We were squatting on the edge of the waterfront, warm brown waves lapping at our sand-speckled limbs. Oil rigs winked in the distance, the roar of a Confederate flag-adorned pickup truck occasionally punctuating the lazy ocean breeze.
The Orient’s midyear approval ratings showed that the senior class is overwhelmingly dissatisfied with the Career Planning Center (CPC)—but further investigation has shown that approval varies widely by industry, with students looking to enter consulting and technology generally expressing positive sentiments while students in arts and communications are the least happy.
We’re from Texas. Houston and Austin, respectively. At first, this didn’t seem to matter much. We both come from transplant families, families who found Texas by accident—or kismet—depending on which way you look at it. The more we talked, the more we fell back on this shared upbringing in order to make sense of who we are: two ethnically ambiguous, romantically adrift young women in Donald Trump’s America.
Oysters need time, movement and a little TLC, says Jordi St. John. Otherwise, their speckled shells clench up, congeal, lose the space they need to make a home. Carrying a brush and a sure grin, he runs fine bristles along the plastic bags where shellfish grow, brushing specks of algae that fall into the waves surrounding Merritt Island.
When Shankar Mahadevan hits the chorus of the iconic Bollywood ballad “Desi Girl,” impassioned drums and raucous claps fade into the titular line that’s captivated South Asian families and popular media for the past decade: “Dekhi Lakh Lakh Pardesi Girl / Ain’t Nobody Like My Desi Girl / Sab Toh Soni N Saadi Desi Girl.” Translation: We’ve seen millions of foreign girls, but ain’t nobody like my Desi girl / The most beautiful and down-to-earth girl is an Indian girl.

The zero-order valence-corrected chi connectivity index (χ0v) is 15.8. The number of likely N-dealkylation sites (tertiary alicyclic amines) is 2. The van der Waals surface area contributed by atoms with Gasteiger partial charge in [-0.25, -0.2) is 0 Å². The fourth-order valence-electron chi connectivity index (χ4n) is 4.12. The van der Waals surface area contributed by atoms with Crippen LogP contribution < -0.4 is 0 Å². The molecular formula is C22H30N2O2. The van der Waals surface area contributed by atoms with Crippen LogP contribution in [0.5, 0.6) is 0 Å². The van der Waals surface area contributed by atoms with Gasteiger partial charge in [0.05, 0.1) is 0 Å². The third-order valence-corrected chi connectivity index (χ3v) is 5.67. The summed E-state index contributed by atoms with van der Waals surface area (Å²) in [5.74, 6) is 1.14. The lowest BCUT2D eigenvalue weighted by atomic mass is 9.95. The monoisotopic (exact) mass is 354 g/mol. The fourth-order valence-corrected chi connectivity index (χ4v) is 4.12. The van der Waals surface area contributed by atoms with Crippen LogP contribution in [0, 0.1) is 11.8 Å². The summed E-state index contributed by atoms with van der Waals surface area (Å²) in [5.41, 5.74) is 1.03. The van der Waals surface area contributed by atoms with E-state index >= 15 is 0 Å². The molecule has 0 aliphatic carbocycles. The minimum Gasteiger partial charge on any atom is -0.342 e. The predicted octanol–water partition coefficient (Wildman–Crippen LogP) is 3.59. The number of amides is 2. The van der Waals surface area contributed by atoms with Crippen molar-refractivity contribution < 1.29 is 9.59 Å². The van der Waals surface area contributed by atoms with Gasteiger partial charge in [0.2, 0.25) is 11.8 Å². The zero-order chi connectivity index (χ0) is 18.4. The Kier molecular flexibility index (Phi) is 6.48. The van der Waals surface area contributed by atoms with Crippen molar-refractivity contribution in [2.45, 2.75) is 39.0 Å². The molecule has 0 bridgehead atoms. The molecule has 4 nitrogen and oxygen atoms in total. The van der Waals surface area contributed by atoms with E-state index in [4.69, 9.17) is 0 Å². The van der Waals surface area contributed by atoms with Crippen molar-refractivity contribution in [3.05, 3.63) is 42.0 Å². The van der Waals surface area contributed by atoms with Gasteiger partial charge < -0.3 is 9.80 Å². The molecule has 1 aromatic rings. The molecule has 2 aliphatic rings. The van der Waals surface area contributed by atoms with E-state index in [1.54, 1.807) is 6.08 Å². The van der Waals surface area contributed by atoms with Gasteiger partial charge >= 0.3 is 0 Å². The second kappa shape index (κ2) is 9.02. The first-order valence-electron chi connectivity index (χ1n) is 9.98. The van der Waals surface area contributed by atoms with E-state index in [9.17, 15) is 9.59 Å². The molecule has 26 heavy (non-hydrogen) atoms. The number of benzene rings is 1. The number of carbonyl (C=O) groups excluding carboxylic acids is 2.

From Mosul to Maine: Record-shattering auction sale sheds light on College’s ancient Assyrian reliefs
The 3,000-year-old stone slabs sit in silence, mostly. Weighing in at almost 2,000 pounds each, it took a lot to get them here—a boat ride down the Tigris to Basra, a skip over to Bombay, then, via ship, onward to Brunswick, Maine.
It was midsummer and Franklin Taylor ’19 was at a crossroads. Back home in Oak Park, an urban suburb of Chicago, Ill., he stared at the blinking cursor on his computer screen. It hovered over his email inbox, pointing to the question that had been needling him all summer long: would he don jersey number 86 in the fall?
When Octavio Castro ’19 was accepted to Bowdoin, the words on his letter of admission boasted of the College’s enthusiastic community, one bound together by intellectual growth, friendship and new horizons. So he flew from Miami, landed in Brunswick, met with his academic advisor and began class.
Ishani Agarwal ’20 says she came to Bowdoin “blind.” An international student from Mumbai, India, Ishani gleaned everything she knew about Bowdoin from pamphlets and the internet. Once transplanted to campus and settled in small-town Maine, Agarwal wondered about a lot of things.
Award-winning comic Jenny Yang was an organizer for over 85,000 labor union members when she decided to try her hand at professional joke-making. The Los Angeles-based comedian had made a career out of political activism when she took a risk and devoted herself to what she had always been good at: making people laugh.
Brooklyn-based lawyer Carrie Goldberg knew nothing about revenge porn—until she became the victim of it. The pawn of an ex-boyfriend’s online and offline sexual extortion, Goldberg says she started her own law firm to become the lawyer she needed when she was under attack.
Irfan Alam ’18 isn’t sure how to pronounce his first name. The confusion stems from the varied intonations of his friends at Bowdoin (air-fawn), his family (air-fawn) and his friends from his largely white private high school in Austin, Texas (urr-fawn).
Inside a well-lit warehouse somewhere between Portland’s East and West ends, five friends create. They make gestures on canvas, develop film, produce sound and cut video content. Sometimes they lie on the couch and scroll through Instagram, at others they gather around to critique one another’s art, like they did in college.
Raised in an immigrant household in North Carolina, George “G” Yamazawa was 17 years old when he decided to become a slam poet. Identifying as both Japanese and American, he often felt simultaneously at home and out of place.